Metal Artifact Reduction from Reformatted Projections in Multi-Slice Helical CT: Techniques and Initial Clinical Results


Purpose: Hip prosthesis is one of the most common types of metal implants and can cause significant artifacts in computed tomography (CT) examinations. The purpose of this work was to develop a projection-based method for reducing metal artifacts caused by hip prostheses in multislice helical CT. Method and Materials: The proposed method is based on a novel concept, reformatted projection, which is formed by combining the projection data at the same view angle over the full longitudinal scan range. Detection and segmentation of the metal were performed on each reformatted projection image. Two dimensional interpolation based on Delaunay triangulation was used to fill voids left after removal of the metal in the reformatted projection. The corrected data were then reconstructed using a commercially available algorithm. The main advantage of this method is that both the detection of the metal objects and the interpolations are performed on complete reformatted projections with the entire metal region present, which is particularly useful for long hip prostheses. Twenty clinical abdominal/pelvis exams with hip prostheses were corrected and clinically evaluated. Results: The overall image quality and the conspicuity in some critical organs were significantly improved compared with the uncorrected images: overall quality (P = 0.0024); bladder base (P = 0.0027), and rectum (P = 0.0078). The average noise level in the bladder base was reduced from 86.7 HU to 36.2 HU. In 17 of 20 cases, the radiologists preferred either coronal (13) or axial (4) views of the corrected images. Conclusions: A novel method for reducing metal artifact in multislice helical CT was developed. Initial clinical results showed that the proposed method can effectively reduce the artifacts caused by metal implants for the cases of unilateral and bilateral hip prothesis.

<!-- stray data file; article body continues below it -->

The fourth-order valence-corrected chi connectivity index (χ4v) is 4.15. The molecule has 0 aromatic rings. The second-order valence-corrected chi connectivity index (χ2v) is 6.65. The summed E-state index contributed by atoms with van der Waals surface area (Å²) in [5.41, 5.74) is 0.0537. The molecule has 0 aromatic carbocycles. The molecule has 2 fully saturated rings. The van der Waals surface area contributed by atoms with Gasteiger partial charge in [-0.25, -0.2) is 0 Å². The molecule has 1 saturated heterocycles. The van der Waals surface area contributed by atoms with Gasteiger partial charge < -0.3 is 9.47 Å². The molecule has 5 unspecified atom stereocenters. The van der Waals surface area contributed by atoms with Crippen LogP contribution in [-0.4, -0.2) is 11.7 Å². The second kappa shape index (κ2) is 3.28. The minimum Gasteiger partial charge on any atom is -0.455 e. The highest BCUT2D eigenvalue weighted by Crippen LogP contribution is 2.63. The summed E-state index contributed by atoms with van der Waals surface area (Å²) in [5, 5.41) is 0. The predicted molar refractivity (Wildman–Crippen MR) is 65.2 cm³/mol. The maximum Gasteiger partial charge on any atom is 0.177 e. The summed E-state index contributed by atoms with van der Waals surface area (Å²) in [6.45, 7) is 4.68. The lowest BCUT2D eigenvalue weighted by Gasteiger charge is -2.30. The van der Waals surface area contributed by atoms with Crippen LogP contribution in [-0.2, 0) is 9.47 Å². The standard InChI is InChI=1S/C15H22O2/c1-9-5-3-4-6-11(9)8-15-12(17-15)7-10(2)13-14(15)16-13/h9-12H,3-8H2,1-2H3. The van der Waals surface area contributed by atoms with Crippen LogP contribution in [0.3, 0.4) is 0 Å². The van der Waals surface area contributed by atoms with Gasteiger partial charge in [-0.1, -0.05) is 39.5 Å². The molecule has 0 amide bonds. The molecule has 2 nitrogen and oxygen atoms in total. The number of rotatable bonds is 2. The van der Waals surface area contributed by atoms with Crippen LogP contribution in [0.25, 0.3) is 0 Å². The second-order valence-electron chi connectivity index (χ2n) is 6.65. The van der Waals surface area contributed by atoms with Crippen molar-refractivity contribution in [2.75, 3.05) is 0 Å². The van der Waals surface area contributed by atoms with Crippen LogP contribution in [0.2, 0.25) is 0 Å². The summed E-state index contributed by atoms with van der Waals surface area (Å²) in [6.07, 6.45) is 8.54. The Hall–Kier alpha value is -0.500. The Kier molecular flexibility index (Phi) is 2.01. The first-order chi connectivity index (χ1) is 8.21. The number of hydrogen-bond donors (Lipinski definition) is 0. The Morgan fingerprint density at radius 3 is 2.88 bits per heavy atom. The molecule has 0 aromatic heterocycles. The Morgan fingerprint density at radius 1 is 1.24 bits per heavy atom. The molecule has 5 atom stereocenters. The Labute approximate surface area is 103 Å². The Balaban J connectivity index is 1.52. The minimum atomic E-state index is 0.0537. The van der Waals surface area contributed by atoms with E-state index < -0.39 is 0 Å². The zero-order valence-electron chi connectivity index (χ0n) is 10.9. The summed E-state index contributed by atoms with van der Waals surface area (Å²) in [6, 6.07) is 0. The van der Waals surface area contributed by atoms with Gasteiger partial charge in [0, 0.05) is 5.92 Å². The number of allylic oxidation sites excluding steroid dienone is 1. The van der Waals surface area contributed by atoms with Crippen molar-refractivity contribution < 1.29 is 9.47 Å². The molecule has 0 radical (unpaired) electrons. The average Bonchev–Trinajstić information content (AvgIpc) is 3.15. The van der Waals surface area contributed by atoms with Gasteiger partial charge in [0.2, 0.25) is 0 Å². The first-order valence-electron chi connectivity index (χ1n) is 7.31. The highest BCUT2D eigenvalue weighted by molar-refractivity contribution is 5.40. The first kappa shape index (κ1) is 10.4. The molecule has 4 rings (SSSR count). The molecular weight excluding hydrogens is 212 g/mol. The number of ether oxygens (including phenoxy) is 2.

Nuclear Engineering and Radiation Science

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Article - Journal

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© 2009 Lippincott Williams & Wilkins, All rights reserved.

Publication Date

01 Jan 2009